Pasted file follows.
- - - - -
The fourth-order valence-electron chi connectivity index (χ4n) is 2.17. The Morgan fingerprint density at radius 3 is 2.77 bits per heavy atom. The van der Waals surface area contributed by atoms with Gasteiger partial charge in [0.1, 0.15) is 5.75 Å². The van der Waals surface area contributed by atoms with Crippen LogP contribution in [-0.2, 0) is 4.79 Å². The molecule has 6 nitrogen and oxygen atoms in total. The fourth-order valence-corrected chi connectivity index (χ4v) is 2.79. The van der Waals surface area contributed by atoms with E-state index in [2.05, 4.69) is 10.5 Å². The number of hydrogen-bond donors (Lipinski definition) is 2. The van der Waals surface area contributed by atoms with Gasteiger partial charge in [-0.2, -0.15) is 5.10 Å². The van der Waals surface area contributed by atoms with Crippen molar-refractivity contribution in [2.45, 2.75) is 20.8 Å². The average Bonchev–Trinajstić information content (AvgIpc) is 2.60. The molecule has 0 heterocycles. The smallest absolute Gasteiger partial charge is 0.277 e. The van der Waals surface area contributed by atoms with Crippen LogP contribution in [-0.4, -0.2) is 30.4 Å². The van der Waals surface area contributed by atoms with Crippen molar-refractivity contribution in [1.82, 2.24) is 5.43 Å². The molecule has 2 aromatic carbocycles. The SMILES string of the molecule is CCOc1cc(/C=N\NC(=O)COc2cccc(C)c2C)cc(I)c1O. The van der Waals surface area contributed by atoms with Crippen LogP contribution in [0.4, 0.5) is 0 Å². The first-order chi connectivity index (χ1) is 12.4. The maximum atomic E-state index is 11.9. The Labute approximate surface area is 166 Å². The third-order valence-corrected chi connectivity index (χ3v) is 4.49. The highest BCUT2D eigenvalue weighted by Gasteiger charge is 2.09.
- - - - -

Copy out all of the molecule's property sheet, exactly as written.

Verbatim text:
The fourth-order valence-electron chi connectivity index (χ4n) is 2.17. The Morgan fingerprint density at radius 3 is 2.77 bits per heavy atom. The van der Waals surface area contributed by atoms with Gasteiger partial charge in [0.1, 0.15) is 5.75 Å². The van der Waals surface area contributed by atoms with Crippen LogP contribution in [-0.2, 0) is 4.79 Å². The molecule has 6 nitrogen and oxygen atoms in total. The fourth-order valence-corrected chi connectivity index (χ4v) is 2.79. The van der Waals surface area contributed by atoms with E-state index in [2.05, 4.69) is 10.5 Å². The number of hydrogen-bond donors (Lipinski definition) is 2. The van der Waals surface area contributed by atoms with Gasteiger partial charge in [-0.2, -0.15) is 5.10 Å². The van der Waals surface area contributed by atoms with Crippen molar-refractivity contribution in [2.45, 2.75) is 20.8 Å². The average Bonchev–Trinajstić information content (AvgIpc) is 2.60. The molecule has 0 heterocycles. The smallest absolute Gasteiger partial charge is 0.277 e. The van der Waals surface area contributed by atoms with Crippen LogP contribution in [-0.4, -0.2) is 30.4 Å². The van der Waals surface area contributed by atoms with Crippen molar-refractivity contribution in [1.82, 2.24) is 5.43 Å². The molecule has 2 aromatic carbocycles. The SMILES string of the molecule is CCOc1cc(/C=N\NC(=O)COc2cccc(C)c2C)cc(I)c1O. The van der Waals surface area contributed by atoms with Crippen LogP contribution in [0.4, 0.5) is 0 Å². The first-order chi connectivity index (χ1) is 12.4. The maximum atomic E-state index is 11.9. The Labute approximate surface area is 166 Å². The third-order valence-corrected chi connectivity index (χ3v) is 4.49. The highest BCUT2D eigenvalue weighted by Gasteiger charge is 2.09.